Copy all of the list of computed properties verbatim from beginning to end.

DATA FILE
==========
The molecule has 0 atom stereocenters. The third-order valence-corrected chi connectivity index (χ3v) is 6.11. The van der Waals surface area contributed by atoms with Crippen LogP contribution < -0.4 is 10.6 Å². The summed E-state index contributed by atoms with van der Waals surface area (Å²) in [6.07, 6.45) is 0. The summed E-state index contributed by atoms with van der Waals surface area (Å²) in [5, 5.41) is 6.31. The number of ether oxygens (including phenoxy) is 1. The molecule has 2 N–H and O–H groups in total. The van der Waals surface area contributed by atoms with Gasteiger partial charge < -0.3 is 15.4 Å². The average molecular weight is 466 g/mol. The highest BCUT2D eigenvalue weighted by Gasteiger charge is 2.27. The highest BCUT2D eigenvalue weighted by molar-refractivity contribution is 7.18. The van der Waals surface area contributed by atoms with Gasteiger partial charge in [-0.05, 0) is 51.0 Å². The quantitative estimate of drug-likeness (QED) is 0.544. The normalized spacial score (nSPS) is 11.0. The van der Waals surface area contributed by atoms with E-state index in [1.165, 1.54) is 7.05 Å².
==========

The molecule has 0 atom stereocenters. The third-order valence-corrected chi connectivity index (χ3v) is 6.11. The van der Waals surface area contributed by atoms with Crippen LogP contribution < -0.4 is 10.6 Å². The summed E-state index contributed by atoms with van der Waals surface area (Å²) in [6.07, 6.45) is 0. The summed E-state index contributed by atoms with van der Waals surface area (Å²) in [5, 5.41) is 6.31. The number of ether oxygens (including phenoxy) is 1. The molecule has 2 N–H and O–H groups in total. The van der Waals surface area contributed by atoms with Gasteiger partial charge < -0.3 is 15.4 Å². The average molecular weight is 466 g/mol. The highest BCUT2D eigenvalue weighted by Gasteiger charge is 2.27. The highest BCUT2D eigenvalue weighted by molar-refractivity contribution is 7.18. The van der Waals surface area contributed by atoms with Gasteiger partial charge in [-0.05, 0) is 51.0 Å². The quantitative estimate of drug-likeness (QED) is 0.544. The normalized spacial score (nSPS) is 11.0. The van der Waals surface area contributed by atoms with E-state index in [1.165, 1.54) is 7.05 Å².